Story of Stuff

I’ve been a huge fan of Annie Leonard’s Web-based video, “The Story of Stuff,” since it first appeared in 2007.  It lays out in a crystal clear and non-divisive (or partisan) way the impact our current process of consumption in the West has on our planet, our neighbors, and ourselves.  One valid critique of the video is that it is short on practical “what now?” information, except that which can be found on the rest of the site after watching the 20-minute video.  Nevertheless, Leonard’s mission is one of whistleblowing and education, and I believe awareness of crucial societal issues will depend heavily on the creation and dissemination of media like hers — media that present complex problems in simple, reproducible ways.

Anyway, it was nice to see a front-page nod with a picture to the Story of Stuff in Monday’s New York Times. While the NYT article gives an overview of the history of the video, its news hook is a battle that is being waged in Missoula, Montana, over the use of the SoS in a classroom.  According to the article, the school board ruled “that screening the video treaded on academic freedom after a parent complained that its message was anticapitalist.”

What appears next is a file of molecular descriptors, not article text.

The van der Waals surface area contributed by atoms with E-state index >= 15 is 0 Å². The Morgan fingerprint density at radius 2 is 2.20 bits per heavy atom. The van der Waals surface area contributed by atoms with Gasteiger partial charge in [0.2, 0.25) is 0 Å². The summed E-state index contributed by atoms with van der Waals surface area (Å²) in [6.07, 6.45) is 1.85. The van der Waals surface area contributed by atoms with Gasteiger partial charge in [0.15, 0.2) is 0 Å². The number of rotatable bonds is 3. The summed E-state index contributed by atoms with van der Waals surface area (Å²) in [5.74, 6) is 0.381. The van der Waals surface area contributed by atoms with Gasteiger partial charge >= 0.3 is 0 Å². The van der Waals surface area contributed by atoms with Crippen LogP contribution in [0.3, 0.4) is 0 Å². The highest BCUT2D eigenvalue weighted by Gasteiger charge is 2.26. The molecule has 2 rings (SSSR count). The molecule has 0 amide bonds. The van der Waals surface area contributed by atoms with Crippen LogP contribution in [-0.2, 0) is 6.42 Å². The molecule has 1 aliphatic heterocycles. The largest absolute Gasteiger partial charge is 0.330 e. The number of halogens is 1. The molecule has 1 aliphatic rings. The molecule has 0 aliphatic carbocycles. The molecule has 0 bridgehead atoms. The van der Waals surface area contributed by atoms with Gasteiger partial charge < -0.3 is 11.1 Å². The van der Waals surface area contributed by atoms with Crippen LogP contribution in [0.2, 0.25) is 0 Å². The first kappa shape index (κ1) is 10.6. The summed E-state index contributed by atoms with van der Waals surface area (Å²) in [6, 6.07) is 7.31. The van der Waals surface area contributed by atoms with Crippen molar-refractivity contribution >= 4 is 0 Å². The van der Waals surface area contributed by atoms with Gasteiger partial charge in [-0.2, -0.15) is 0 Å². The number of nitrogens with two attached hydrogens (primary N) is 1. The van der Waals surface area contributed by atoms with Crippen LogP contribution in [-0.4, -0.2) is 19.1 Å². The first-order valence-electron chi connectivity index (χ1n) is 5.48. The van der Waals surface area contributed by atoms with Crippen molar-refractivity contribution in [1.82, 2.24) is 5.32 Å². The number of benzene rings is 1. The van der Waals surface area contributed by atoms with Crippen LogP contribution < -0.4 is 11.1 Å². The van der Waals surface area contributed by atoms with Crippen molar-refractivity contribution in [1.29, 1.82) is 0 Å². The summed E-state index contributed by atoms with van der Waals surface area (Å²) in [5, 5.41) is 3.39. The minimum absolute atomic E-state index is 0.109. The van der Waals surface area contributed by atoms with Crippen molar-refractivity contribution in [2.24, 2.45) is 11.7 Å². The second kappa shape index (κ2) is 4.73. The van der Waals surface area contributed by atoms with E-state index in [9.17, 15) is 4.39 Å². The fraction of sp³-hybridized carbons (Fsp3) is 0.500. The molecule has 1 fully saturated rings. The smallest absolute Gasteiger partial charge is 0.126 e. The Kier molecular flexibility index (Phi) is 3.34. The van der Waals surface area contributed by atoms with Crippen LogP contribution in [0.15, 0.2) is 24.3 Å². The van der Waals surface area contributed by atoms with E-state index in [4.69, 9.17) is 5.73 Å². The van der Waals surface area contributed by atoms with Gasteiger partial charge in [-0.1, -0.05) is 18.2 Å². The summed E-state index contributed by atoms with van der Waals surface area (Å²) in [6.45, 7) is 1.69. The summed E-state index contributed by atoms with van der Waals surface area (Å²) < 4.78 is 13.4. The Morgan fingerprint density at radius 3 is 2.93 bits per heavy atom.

Anticapitalist.  Heh.

Look, I’m no raging commie and there are certainly aspects of capitalism that I very much enjoy, but I’m not sure the Big C is exactly the invincible tank we in the US once thought it was.  I’d say it’s been shown to be quite fallible over the last, oh, three years or so.  Last time I checked, everyone was talking about how many of those economic “truths” we accepted blindly are systematically crumbling around our feet.  Against a dreary backdrop of environmental devastation, economic collapse and corruption, and global poverty, we could actually use a few hundred more videos, Web sites, and books like Leonard’s SoS — media that ask the tough questions about our economic assumptions and suggest new paths forward.


One response to this post.

  1. The definitive critique to the Story of Stuff:


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